Fri, Oct 30, 2020

SG Council of Europe
/coe.int/

The Parliamentary Assembly of the Council of Europe noted that no member state was ready to deal with such a pandemic. They had done what they could without much thought, with the closure of borders and little cooperation with neighbouring countries. Each country was treated differently from the others, driven by its health system, which all differed.

Passed on 26 June 2020, Resolution 2320 (2020) “Lessons for the future of an effective and rights-based response to the covid-19 pandemic”, considers it necessary for responses to be proportionate to the coexistence of human rights, responsibilities and solidarity, the balance between rights and the consequences that flow from them.

The aim is to exchange good practices between States and this is the role of the CoE, which recalls the commitment of States to respect the rule of law and propose practical tools.

There is an excess mortality of older people in all countries, especially in specialised institutions.

All structures receiving vulnerable people were considered as living places, but no care was provided and the level of care for the epidemic was insufficient.

 1. Dependent older persons require a move away from simplistic age criteria and back to individualised criteria.

2. The integration of several vulnerable populations that are 40% affected by the virus and are only 5% of the general population.

3. Leaving decision-making levels, subsidiarity for ethical medical reasons and interprofessional.

Council of Europe Secretary General Marija Pejčinović Burić has called for increased multilateral cooperation among the organisation’s member states to draw lessons from the pandemic crisis and enhance preparedness for addressing health concerns on the basis of common principles and best practices.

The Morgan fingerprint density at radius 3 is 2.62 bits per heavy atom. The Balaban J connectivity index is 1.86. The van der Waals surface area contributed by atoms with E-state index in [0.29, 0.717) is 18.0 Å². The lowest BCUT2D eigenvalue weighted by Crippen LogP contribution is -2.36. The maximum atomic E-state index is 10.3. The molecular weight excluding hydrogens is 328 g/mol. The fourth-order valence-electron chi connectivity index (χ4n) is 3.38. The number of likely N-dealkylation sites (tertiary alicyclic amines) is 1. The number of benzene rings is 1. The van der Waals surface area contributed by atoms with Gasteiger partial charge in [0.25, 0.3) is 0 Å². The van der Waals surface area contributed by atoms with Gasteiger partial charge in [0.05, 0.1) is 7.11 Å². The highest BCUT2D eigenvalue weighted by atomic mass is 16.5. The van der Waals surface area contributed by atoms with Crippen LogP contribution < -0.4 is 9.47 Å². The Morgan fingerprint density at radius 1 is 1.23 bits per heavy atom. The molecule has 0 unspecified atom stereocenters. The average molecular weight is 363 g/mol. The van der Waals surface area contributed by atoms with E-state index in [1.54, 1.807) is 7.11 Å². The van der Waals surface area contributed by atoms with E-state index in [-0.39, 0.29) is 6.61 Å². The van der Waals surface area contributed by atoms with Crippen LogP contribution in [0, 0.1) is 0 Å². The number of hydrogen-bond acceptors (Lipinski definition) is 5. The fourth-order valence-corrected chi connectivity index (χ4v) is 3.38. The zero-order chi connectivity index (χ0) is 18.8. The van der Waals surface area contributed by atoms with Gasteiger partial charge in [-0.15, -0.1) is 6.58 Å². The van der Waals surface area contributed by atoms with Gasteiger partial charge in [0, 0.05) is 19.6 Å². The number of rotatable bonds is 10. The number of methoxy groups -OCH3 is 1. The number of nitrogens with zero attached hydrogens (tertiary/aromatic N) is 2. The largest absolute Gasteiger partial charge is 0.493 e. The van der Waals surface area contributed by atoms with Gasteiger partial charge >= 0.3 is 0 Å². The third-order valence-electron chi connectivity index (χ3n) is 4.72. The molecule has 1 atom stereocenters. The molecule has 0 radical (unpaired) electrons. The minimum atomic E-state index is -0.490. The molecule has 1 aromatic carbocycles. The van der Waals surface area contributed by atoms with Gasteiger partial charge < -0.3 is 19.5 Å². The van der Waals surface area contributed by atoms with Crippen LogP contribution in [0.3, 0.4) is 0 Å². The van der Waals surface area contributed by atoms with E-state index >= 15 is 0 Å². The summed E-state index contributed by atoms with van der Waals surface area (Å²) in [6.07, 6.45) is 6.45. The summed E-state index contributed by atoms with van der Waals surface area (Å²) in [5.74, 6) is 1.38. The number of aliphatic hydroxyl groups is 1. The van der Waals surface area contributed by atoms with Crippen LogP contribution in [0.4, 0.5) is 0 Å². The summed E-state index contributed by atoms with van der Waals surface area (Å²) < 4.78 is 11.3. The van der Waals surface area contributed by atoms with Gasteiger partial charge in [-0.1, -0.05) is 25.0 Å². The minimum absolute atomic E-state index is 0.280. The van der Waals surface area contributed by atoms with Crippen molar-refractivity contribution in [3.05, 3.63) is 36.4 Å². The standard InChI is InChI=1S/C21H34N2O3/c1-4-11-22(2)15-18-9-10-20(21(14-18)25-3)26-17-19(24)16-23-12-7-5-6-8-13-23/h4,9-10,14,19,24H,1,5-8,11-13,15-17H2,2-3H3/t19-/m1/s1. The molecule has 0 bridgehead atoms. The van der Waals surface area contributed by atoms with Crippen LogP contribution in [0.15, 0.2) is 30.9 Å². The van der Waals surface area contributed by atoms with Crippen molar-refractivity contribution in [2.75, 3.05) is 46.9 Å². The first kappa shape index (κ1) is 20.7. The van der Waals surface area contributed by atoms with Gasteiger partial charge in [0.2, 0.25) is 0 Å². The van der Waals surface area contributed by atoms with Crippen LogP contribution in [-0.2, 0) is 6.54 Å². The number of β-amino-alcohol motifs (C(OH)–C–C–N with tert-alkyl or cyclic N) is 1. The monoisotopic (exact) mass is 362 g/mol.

The initiative was presented in the Committee of Ministers to all 47 Council of Europe member states. It follows up the Secretary General’s earlier intervention in response to the crisis.

“The COVID-19 pandemic is greatly affecting our healthcare systems. Anticipating the challenges and assessing the capacities needed requires efficient management in line with ethical principles and respect for human dignity”, stated the Secretary General. She urged member states to engage in a new multilateral cooperation project to be launched by the Council of Europe. The cooperation activities will be conducted on the ground in order to identify the most acute issues and effective solutions.

“The virus continues to destroy lives. We should do what we can to stop it, but also to prevent it from destroying our values and principles. Solidarity and multilateral responses are essential as we face the current crisis.” underlined the Secretary General. “This is where I see our organisation’s genuine added value”, she concluded.

The proposed action will promote and further develop the common European standards enshrined in the Council of Europe conventions, including the European Convention on Human Rights, the European Social Charter, the Convention on Human Rights and Biomedicine (“the Oviedo Convention”), the Convention on the elaboration of a European pharmacopoeia and the Convention on the counterfeiting of medical products and similar crimes involving threats to public health (“the MEDICRIME Convention”).

 

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